DIF staining displayed the following results: kappa light chains (+++, epidermal stratum corneum); lambda light chains (+++, epidermal stratum corneum); IgG (++, patchy and serrated in the BMZ); (-); complement C1q (+/-, linear BMZ); complement C3 (++, dotted in the BMZ, dotted in the epidermal and the mesenchymal endothelial cell junctions); albumin (-) and fibrinogen (++++, serrated linear BMZ, corneal layer and dermal perivascular). IgM was similar in positivity to fibrinogen, yet additional cytoid bodies were observed in the BMZ (Fig. 1d). IgD was positive (++++) in a linear fashion in the BMZ as well as in multiple small cell junctions in the upper and middle dermis. Please note that IgD was observed using both IHC and DIF in a similar pattern to that seen with fibrinogen.


Bullous systemic lupus erythematosus is also termed bullous eruption of SLE and vesiculobullous SLE. The association between collagen VII and bullous SLE was found using autoantibodies detected by indirect immunofluorescence, as well by enzyme-linked immunosorbent assays (ELISA) against type VII collagen [8]. In the current case, we clearly demonstrate positive staining in the BMZ with IgD. We also describe non-classical complement findings in the BMZ of the blisters.

The most common pattern of bullous SLE autoreactivity using DIF displays linear or granular immunoglobulins (IgG, IgM, IgA, and/or complement C3) in the dermal-epidermal junction (DEJ) along the BMZ in perilesional skin biopsies [8]. In the current case, IgD was also observed using both IHC and DIF staining in a similar pattern to that seen with fibrinogen.

Since we serve as a reference laboratory for blistering diseases, we have noted that not only bullous lupus, yet also other autoimmune blistering diseases display positivity when using IgD [9]. We have observed similar patterns of positivity across multiple disorders with IgD, IgM, and fibrinogen. Recent studies have revealed that high expression of the IgD-B-cell receptor (IgD-BCR) may help physiologically autoreactive B cells endure in peripheral lymphoid tissues owing to unresponsiveness to self-antigens; and help their entry into germinal centers to “redeem” autoreactivity via somatic hypermutation [10]. In the current case, we speculate that IgD may be helping in the attack on the self-antigen, potentiating the autoimmune response.

We also observed complement activation not usually reported in bullous lupus. In this case, complement C4 was highly positive. Interestingly, in the pathogenesis of tissue inflammation and injury in SLE, complement C4 is also higher in patients with lupus nephritis [11].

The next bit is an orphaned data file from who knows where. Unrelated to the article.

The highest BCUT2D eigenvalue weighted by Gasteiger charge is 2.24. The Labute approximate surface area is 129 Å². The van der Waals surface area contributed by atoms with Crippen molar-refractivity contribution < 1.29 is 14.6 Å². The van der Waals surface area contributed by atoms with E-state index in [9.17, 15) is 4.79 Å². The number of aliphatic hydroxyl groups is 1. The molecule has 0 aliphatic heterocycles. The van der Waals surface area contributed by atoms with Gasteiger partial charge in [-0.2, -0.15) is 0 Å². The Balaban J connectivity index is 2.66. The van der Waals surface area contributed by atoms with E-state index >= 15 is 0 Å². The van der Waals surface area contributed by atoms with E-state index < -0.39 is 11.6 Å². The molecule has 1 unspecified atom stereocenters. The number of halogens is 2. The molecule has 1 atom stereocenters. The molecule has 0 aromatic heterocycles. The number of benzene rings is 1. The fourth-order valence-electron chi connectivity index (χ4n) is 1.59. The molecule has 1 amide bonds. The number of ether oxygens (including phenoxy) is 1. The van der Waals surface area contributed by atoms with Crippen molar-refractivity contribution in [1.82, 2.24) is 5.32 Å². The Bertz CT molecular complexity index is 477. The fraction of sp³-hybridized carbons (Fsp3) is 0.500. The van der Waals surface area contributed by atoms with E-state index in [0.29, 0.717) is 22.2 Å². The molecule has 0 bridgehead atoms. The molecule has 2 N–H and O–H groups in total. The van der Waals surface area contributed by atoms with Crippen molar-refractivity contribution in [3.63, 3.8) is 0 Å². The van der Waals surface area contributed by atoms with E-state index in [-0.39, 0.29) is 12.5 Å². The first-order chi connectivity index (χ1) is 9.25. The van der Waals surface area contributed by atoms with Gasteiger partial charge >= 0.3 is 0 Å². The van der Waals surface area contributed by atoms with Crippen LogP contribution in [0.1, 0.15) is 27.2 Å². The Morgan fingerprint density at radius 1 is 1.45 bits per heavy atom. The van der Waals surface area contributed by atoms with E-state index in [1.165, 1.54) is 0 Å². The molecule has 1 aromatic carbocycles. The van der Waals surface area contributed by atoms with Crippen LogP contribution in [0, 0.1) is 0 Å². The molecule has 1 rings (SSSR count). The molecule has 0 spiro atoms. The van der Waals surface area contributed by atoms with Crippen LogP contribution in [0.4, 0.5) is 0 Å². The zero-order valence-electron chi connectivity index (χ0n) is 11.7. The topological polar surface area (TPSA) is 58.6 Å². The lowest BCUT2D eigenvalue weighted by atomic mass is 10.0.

We conclude that the roles of IgD, complement C4, and other inflammatory markers may indeed play critical roles in bullous SLE and that these markers might be included in the diagnostic and research panels employed to study autoimmune diseases. Furthermore, low complement C4 levels are frequently found in systemic lupus erythematosus; patient seric levels may also fluctuate, with low levels of both often seen in disease flare-ups. In our case, the patient displayed a normal seric acid titer (< 8.3 mg/dL; normal range < 10 mg/dL) [12]. Thus, we speculate that the autoimmune response to selected structures in the dermis (demonstrated by IHC staining) may contribute to a decrease in complement C4 levels in patients with bullous SLE.


Hematoxylin and eosin (H&amp;amp;E), immunohistochemistry (IHC), direct immunofluorescence (DIF), basement membrane zone (BMZ), epidermolysis bullous acquisita (EBA), systemic lupus erythematosus (SLE), American College of Rheumatology (ARA), fluorescein isothiocyanate (FITC), 4’,6-diamidino-2-phenylindole (DAPI), complement component 4 (C4).


The examination of the patient was conducted according to the principles of the Declaration of Helsinki. The authors certify that they have obtained all appropriate patient consent forms, in which the patients gave their consent for images and other clinical information to be included in the journal. The patients understand that their names and initials will not be published, and due effort will be made to conceal their identity.


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Source of Support: This work was supported by funding from Georgia Dermatopathology Associates, Atlanta, Georgia USA.,

Conflict of Interest: None declared.